Education Corner: Winter Fun For Kids

Since we live in Michigan and winter wonderland is one of our state mottos, I decided to highlight some ideas on how to keep getting your kids outside. Here are a few tips from one of MUCC’s partner organizations the National Wildlife Federation on how to have some fun when you cannot get out hunting and fishing. Remember it is important to keep getting kids outside year round. Even in winter, there are plenty of activities your children can do to stay active.

Make sure you bundle the kids up in the proper snow attire, with hats, gloves, and boots and get them outdoors!

Scenario #1: It is a chilly, gray day without a snowflake in sight.

  • Go for the gold: Invite friends and family to your own Wacky Winter Olympics, held in your yard or neighborhood park.
  • Dog Sled Race: Competitors pull snow sleds loaded with toys, sticks, or rocks across the grass.
  • Winter swim relay race: Give each child a tote bag of swim goggles, towel, an old adult swimsuit or oversized flippers. See how fast they can pull on the swim gear over their outdoor clothes, throw the towel around their neck, take a pretend “swim,” and run to a marker and back. Then take the swim gear off and pass it to the next person in line.  See which kid is the fastest.
  • Award each participant with an “outdoorsy” Olympic medal—tie a pinecone to a string!
  • Make ice sculptures: Fill a clear plastic container with a few inches of water. Add food coloring, stones, and sticks for decoration. Set outside for several hours or overnight to freeze. Add another layer of water and nature “stuff” dyed a different color and allow freezing. Repeat to create multiple layers.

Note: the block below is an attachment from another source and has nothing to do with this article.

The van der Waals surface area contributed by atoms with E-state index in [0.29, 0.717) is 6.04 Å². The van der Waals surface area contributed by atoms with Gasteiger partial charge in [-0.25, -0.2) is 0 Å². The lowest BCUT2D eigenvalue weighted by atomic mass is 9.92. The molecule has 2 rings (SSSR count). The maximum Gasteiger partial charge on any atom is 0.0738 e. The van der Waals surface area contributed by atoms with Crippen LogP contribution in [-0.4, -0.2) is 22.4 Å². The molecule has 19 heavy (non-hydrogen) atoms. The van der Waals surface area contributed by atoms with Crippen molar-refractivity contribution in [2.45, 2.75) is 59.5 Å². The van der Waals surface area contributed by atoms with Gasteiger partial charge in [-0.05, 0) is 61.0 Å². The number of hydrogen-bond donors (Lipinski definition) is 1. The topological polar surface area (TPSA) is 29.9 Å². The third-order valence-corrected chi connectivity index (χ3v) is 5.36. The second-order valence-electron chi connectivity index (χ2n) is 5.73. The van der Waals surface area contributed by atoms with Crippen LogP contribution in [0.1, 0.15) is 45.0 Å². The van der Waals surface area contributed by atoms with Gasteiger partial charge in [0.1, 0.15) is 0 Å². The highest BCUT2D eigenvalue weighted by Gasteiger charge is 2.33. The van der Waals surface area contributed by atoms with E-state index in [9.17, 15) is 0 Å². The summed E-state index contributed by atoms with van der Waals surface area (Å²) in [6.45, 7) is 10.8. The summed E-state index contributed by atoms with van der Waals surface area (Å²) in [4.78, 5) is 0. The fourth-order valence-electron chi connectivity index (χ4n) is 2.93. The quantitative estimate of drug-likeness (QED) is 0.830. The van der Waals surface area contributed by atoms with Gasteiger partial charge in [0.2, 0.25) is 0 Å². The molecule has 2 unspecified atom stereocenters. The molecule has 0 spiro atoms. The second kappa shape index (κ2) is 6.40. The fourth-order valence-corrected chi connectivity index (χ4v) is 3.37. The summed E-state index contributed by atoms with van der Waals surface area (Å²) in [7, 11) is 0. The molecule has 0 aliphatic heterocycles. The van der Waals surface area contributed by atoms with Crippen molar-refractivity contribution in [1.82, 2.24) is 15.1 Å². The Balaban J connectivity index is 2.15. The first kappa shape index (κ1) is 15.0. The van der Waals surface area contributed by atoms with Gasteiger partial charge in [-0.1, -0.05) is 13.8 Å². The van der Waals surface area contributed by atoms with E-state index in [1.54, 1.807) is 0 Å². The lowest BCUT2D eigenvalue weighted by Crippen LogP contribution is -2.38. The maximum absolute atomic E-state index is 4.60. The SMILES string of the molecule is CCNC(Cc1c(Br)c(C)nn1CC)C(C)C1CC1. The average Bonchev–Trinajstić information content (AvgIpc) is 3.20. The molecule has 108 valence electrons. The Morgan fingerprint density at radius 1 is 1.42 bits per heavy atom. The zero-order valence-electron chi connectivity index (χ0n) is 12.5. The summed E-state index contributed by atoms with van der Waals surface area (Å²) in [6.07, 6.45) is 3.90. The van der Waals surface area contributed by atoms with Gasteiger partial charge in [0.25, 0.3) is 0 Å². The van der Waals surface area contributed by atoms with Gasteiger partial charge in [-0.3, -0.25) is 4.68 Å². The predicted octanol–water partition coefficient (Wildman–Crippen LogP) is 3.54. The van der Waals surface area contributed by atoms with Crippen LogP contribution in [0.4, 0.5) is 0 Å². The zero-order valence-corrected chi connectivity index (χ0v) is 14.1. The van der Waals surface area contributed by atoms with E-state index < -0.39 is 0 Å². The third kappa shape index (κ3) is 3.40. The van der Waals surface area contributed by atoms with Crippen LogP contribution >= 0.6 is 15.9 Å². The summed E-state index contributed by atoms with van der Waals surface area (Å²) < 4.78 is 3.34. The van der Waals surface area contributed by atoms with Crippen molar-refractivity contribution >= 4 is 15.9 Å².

• Take the earth’s temperature: You will need to make sure the ground isn’t frozen for this one. Buy a soil thermometer at a garden supply store and take it with you on a walk around the yard or park. Have your kids stick it in the ground in various locations to compare ground temperatures. Is the ground warmer or cooler than the air? Does the temperature change in different locations?

Scenario #2: It snowed, but not enough for sledding or building.

  • Look for tracks. A light snowfall can reveal what animals are around looking for food.
  • Go to the playground. You probably have not been there for a while, and kids may enjoy seeing their summer play place sprinkled with snow. Take pictures, so you can compare when spring arrives. Bring along a thermos of cider or hot chocolate.
  • Zoom in on nature. Bring a magnifying glass outside to take a close-up look at the frozen foliage.

Scenario #3: The snow has been around for weeks and the kids are tired of sledding.

  • Build a miniature luge track. Have the kids use metal spoons to carve parallel tracks in the snow. (Snow that frozen hard is best.) They can race the spoons, rubber balls, acorns, or anything else handy. Kids will have fun trying to create the fastest course!
  • Make mini-snowmen out of snowballs. Younger children find making these little people easier than building the standard life-sized snowman. Older kids can spend more time on the details instead of building huge snow creatures. Get the neighborhood involved and create a whole city of mini snow people!
  • Think beyond snowmen. Expand snow building to include such things as cars, animals, or favorite sports team logos. Use water with food coloring to “paint” creations.
  • Go snowshoeing. Snowshoeing does not require fancy gear when you make your own out of cardboard cutouts, shoeboxes, folded newspapers, or tree branches. Attach to boots with string, rubber bands, or bungee cords and try a trek around your favorite green space.

There are plenty of opportunities to continue getting outside in the wintertime.  What is your favorite winter activity to do with your family?

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